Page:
Pages

Wednesday, November 22, 2017

Emmett Hunt's Diary Entry August 14, 1889

Somewhat clear with quite a shower at midnight --- Lay around till night then steamed to shingle mill in West Passage with scow.


© 2012 Harbor History Museum. All rights reserved.

Thursday, November 16, 2017

District 37, Crescent Valley School District, Gig Harbor

District 37, Crescent Valley School District, Gig Harbor

Joseph Goodman - He first lived in Samuel Jeresich's cabin behind spit, but since area was military reservation, he built home and farm in Crescent Valley (Crescent Drive near Drummond intersection)

Joseph and Rose Goodman, along with their children, arrived in the Gig Harbor area in 1883.  Joseph was a Civil War veteran having served in the 45 Wisconsin Voluntary Infantry.  The education of their children was of foremost importance.  This is why three of their children remained in Tacoma to finish high school when they arrived.  At first Joseph taught his and the Jeresich children in the evenings after he finished his farm chores.  By 1886 the local Gig Harbor tribe of the Puyallup-Nisqually tribe loaned him their potlatch house to use as a schoolhouse.  His daughter Anna was employed as the teacher, and now the student body included the Novak children as well as the Jeresich and Goodman children. 

The community was experiencing growth, which meant a new school house was needed.  In 1887, the school house was finished, but before a teacher could be hired the citizens needed to form a school district.  Joseph Goodman took it upon himself to see that this was done.  As Therese Hogan wrote in her “The Early Years of Education in the Gig Harbor Area and the Goodman Family”, August 9, 2000 paper:  Joseph Goodman walked several miles to get a petition signed and to conduct a census.  He walked north along the Kitsap County Line, west to Purdy, east to The Sound.  The southern point is unknown as to where he walked but his effort resulted in one of the largest school districts in the area.  He obtain the names of every school age child.  At this time funds were allowed to schools for the number of school age children in an area, although they were not required to attend.  With the documentation of a proposed school district and the names and head count of school age children Joseph Goodman traveled across The Narrows by row boat, 10 miles to Tacoma, and met with the County Superintendent of Schools and “others”.  His proposal mapped the largest school district in the area, which would be designated District #37.  Joseph Goodman was a trustee and a clerk of the school board for many years.”.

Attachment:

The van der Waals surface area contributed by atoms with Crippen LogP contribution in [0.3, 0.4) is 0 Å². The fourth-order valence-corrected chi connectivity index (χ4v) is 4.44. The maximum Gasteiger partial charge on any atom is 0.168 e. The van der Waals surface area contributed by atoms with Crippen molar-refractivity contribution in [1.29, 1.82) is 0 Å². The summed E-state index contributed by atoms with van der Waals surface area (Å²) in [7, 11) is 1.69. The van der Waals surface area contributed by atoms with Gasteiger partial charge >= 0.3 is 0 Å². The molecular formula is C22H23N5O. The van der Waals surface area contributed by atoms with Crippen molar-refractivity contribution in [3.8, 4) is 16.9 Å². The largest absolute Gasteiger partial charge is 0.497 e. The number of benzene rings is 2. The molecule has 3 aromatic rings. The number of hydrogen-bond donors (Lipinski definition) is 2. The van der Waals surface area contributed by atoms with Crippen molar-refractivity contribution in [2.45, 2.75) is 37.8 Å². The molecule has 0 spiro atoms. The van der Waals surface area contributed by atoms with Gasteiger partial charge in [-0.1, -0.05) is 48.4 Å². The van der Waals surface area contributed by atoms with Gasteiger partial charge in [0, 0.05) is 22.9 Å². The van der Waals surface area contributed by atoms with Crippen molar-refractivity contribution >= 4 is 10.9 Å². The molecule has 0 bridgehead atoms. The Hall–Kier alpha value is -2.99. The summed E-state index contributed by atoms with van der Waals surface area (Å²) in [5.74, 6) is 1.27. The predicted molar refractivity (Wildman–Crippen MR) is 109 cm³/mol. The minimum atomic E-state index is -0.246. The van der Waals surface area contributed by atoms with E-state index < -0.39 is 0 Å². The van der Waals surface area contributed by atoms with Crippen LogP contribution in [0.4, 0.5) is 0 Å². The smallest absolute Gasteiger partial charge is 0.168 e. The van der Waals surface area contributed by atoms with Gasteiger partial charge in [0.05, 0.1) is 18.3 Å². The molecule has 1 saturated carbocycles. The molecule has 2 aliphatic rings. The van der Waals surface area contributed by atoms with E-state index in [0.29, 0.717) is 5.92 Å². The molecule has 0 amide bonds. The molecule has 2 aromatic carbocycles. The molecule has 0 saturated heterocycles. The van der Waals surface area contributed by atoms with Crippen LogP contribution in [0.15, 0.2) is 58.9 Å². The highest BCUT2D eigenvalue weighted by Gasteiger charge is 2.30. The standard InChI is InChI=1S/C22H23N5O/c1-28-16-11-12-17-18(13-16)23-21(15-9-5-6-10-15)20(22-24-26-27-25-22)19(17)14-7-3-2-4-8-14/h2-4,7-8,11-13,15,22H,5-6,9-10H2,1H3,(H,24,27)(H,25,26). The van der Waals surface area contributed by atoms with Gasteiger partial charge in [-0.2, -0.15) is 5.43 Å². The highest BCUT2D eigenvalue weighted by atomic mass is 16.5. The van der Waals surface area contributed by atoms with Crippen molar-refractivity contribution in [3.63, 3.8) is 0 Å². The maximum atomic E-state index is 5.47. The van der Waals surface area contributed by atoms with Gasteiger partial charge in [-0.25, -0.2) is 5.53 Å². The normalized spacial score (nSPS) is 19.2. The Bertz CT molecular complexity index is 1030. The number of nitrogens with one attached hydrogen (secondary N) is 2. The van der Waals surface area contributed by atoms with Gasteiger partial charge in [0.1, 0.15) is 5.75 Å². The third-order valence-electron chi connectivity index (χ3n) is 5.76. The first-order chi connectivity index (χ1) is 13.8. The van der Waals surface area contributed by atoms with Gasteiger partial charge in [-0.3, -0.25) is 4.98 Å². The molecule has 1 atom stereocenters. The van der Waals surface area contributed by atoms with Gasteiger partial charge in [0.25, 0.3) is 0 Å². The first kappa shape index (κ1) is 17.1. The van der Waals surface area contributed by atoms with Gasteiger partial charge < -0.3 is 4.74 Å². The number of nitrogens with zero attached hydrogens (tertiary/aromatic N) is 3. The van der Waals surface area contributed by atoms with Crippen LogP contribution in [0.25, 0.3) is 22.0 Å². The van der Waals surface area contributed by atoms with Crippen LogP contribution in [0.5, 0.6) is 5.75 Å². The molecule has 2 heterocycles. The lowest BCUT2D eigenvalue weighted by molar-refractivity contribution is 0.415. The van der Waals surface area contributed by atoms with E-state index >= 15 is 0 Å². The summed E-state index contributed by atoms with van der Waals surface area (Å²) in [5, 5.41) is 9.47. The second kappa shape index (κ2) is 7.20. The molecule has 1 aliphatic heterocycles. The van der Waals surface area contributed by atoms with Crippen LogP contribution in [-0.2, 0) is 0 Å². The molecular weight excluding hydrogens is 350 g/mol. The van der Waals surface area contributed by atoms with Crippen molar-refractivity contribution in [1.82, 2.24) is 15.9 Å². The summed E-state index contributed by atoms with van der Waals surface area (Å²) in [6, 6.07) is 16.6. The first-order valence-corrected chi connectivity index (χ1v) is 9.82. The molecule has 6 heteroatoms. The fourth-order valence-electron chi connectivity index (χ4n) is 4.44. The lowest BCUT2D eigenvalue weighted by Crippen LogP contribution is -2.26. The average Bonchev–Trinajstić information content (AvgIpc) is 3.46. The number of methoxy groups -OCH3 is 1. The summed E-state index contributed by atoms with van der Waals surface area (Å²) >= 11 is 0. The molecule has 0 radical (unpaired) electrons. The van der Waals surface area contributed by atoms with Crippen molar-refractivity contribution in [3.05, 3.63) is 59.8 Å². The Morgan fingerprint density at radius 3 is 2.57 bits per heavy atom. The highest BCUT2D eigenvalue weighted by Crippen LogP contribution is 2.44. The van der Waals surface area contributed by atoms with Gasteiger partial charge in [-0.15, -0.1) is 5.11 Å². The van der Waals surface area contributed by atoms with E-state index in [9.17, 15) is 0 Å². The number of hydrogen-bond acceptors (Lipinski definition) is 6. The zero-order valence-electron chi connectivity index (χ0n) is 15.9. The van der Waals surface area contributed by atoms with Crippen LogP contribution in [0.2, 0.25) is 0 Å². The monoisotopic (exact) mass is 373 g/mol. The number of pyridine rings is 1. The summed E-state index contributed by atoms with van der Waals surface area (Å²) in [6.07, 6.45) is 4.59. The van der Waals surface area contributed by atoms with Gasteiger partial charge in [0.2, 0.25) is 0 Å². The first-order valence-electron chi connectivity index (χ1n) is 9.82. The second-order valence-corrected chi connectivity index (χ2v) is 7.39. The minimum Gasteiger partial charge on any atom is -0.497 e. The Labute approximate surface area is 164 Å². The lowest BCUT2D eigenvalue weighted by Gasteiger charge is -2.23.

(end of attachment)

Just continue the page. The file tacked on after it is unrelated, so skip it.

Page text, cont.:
This area became Crescent Valley School District #37.  The Harbor History Museum has a hand drawn map of the area which identifies it as:  beginning at the point where the shoreline of Puget Sound known as Colvos Passage intersects the north boundary line of Pierce County T 22 N R 2 E thence west to N W For. of Sec. 17 in said T & R thence south to S W For of Sec 29 thence west to N W For of Sec 31 thence south to SW For of Sec 7 T 21 N R 2 E thence east to the intersection of the said line with the shoreline of Puget Sound thence along said shore line in northernly direction to place of beginning.  There was a conflict in the descriptions of boundaries with District # 36, both of them evidently being given section 31.  It was left with District #37.  Later (5/3/1912) the Lincoln School District in Gig Harbor was formed of most of the lower half of sections 5 and 6, section 8 and most of section 7.  Earlier when #79 was formed part of the southeast corner of 7 had been transferred to it.”

The school District as described above contains numerous land patents, and there are no land patents associated with the district itself.  By 1941, all the greater Gig Harbor Community schools were incorporated into on district, that being Peninsula School District #401. 

In 1887 another building had been constructed to house the school and the students fas the student free as more people settled in the area, and the school district identified was so very large.
Crescent Valley School, Winter

By 1915 another new school building, which we currently remembered as the Crescent Valley School aka The Masonic Temple was built.  This last building is still standing and is located at 3025 96th Street NW, Gig Harbor.  (It was recently purchased by the City of Gig Harbor and adjoins the City Park).  It was built by E. L. Major & F. C. Bradshaw of Olalla, WA.  Unfortunately I have been unable to trace these two men.
Crescent Valley School, West Side with fire escapes - 1948

Crescent Valley School, Rear View, Boys bathroom at end of woodshed, Steps leading up to main floor.  March 1948.  Frank Owen Shaw

The following information was found in the Research Room at the Harbor History Museum.

“The following material was written by Mrs. John H. Insel for the Tacoma News Tribune:

“When the Crescent Valley school building is sold this Saturday at public auction to the highest bidder, another district school will join “the little red school house” in history.

“This notable landmark, located at the head of Crescent Valley, one half mile northeast of Gig Harbor, was constructed in 1915 by Pierce County School district No. 37 to provide a school for the large number of children in the fast growing community.  Heretofore, the children had attended the two room school house which was built in 1887 at he head of the bay on a site donated by Dr. A. M. Burnham who came to Gig Harbor in 1884.  The building has since been divided, one room now houses the Peninsula Gateway, weekly newspaper at Gig Harbor, and the other is a part of the Edward New house.